Granted, this is the first Fast and Furious movie to open so late in the summer after dominating April for three of the last four movies. It’s kind of interesting since the franchise began by releasing the first three movies in June but on its return, it started the tradition of summer starting earlier the summer, something Marvel Studios has capitalized on with Captain America: The Winter Soldier and then the last two Avengers movies.

Although there’s some logic to presume Hobbs and Shaw might get hit by this summer’s sequelitis, many audiences are looking for reasons to get out of the summer heat at this point, and the popularity of these movies should allow it to fare decently, probably in the $80 to 83 million range opening weekend. Should be good for $200 million or more domestically, as well.

HOBBS AND SHAW Review (Later today!)

Interview with Hobbs and Shaw writer/producer Chris Morgan

Interview with Roman Reigns (Later this week!)


the Farewell

Cast: Awkwafina, Tzi Ma, Diana Lin, Jim Liu, Shuzhen Zhao, Gil Perez-Abraham, Han Chen,
Written and Directed By: Lulu Wang (Posthumous)
MPAA Rating: PG

One of the nice surprises out of this year’s Sundance Film Festival – which I didn’t attend, mind you – was this family drama from Lulu Wang that got everyone talking, particularly about the dramatic performance from actor/rapper Awkwafina, who had such a fantastic 2018 between her appearance in Ocean’s 8 and her even bigger breakout in Crazy Rich Asians.

The Farewell is a drama about a young New York woman who travels to China with her family for a wedding, but really, it’s a chance for them to spend time with her grandmother one last time because she’s dying of cancer… though no one in the family wants to tell her that fact. The movie is funny and poignant and just so different from everything else out there.

It’s also been doing gangbusters in limited release, opening in just four theaters two weeks ago, but scoring the biggest per-theater average of the year – even better than that of Avengers: Endgame!It has grossed an astounding $3.7 million while playing in less than 135 theaters, and one expects that word-of-mouth has helped it in the areas where it’s already playing, hopefully enough for this expansion.

It’s really going to be interesting to see how this plays with mainstream America, because it’s way more Chinese than Crazy Rich Asians, mostly starring Chinese actors and being in Chinese. It’s definitely not as obvious and easy a mainstream hit as that movie, but word-of-mouth has been strong, it has a PG rating, which is super-rare for an indie movie, and maybe those things can help carry it further into the top 10 with $5 or 6 million this weekend*. (Of course, this will depend on how many theaters The Farewell expands into, and we don’t have that number as of yet.)

Hobbs and Shawwill take the #1 spot with ease while The Farewell will continue to make its presence known, probably with a movie closer to the middle of the top 10. We’ll have to see how it fares after the rest of the country has a chance to see it. Tarantino’s Once Upon a Time… should take a big hit in its second weekend but will still be in third place. Also, it’s good to note that this is the type of weekend where the entry point into the top 10 is so slow that maybe some other movie can take advantage of that, although I’m not sure what movie might fit there.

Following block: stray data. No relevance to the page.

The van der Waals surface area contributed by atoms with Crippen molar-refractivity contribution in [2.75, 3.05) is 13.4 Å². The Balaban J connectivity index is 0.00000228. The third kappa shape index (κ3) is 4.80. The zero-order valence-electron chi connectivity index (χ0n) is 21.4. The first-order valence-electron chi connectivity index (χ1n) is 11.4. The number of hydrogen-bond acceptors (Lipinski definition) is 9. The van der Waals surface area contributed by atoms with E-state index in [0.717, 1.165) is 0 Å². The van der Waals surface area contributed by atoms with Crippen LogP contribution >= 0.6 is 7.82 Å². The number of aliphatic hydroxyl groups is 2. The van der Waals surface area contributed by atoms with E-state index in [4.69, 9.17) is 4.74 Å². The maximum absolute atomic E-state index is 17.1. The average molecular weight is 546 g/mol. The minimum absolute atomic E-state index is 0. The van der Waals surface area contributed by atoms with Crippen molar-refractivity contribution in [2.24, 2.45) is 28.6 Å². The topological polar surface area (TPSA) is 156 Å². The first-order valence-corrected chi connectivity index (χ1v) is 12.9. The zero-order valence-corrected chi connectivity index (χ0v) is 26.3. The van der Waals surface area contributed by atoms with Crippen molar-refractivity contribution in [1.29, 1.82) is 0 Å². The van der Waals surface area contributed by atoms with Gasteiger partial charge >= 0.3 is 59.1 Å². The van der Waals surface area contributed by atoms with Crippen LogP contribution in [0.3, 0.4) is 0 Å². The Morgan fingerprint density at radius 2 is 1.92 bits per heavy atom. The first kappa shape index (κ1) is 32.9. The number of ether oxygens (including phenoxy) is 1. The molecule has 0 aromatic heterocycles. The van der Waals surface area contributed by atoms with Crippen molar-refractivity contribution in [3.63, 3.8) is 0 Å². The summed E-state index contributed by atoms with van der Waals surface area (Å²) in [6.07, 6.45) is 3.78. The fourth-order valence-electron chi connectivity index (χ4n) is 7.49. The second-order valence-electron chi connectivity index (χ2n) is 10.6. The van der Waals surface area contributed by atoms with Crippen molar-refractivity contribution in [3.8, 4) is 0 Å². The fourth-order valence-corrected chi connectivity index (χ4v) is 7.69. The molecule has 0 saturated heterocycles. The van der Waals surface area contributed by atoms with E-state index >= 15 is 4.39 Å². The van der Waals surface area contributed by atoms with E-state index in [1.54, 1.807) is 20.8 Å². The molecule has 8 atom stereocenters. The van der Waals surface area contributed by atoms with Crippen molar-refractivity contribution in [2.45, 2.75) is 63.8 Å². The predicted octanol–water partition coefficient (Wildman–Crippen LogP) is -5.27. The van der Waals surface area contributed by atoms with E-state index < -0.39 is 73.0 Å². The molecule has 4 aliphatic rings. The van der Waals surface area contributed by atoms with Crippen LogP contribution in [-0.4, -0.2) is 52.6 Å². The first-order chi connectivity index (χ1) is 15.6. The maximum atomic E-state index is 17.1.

This Week’s Box Office Predictions:

  1. Fast and Furious Presents: Hobbs and Shaw (Universal) – $81.3 million N/A
  2. The Lion King (Walt Disney) – $38.3 million -50%
  3. Once Upon a Time … in Hollywood (Sony) – $18.4 million -55%
  4. Spider-Man: Far from Home (Sony) – $6.8 million -47%
  5. Toy Story 4 (Disney/Pixar) – $6.7 million -35%
  6. The Farewell (A24) – $2.8 million +84% (down $2.7 million)*
  7. Crawl (Paramount) – $2.2 million -45%
  8. Aladdin (Walt Disney Pictures) – $2.2 million -28%
  9. Yesterday (Universal) – $1.8 million -40%
  10. Annabelle Comes Home (New Line/WB)- $850,000 -45%

*UPDATE: Bah, that’s what I get for making a prediction without knowing an actual theater count. A24 is only opening The Farewell in a little over 400 theaters vs. the 1,500 I had guesstimated earlier in the week. Because of this, I have to lower my prediction by nearly half!

Some really good limited releases of note this week, including two that played Sundance:  Julius Onah’s Luce is a drama set around a high school, starring Kelvin Harrison Jr. as the title character, an all-star student whose teacher (Octavia Spencer) finds something culpatory in his locker and has to convince Luce’s parents (Naomi Watts, Tim Roth) that he’s not the perfect kid they’ve assumed.  Also, Jennifer Kent’s follow-up to the popular horror film The Babadook is the Australian-set revenge Western The Nightingale, starring Aisling Francisoci as a woman whose husband and baby daughter are killed, sending her on a quest for vengeance with an indigenous tracker (Baykali Ganambarr).

Next week, we’re back to four or five wide releases, and I’m so not looking to all that extra writing that I don’t even feel like listing them, although one of them is Dora and the Lost City of Gold, which will probably do the best of all of them.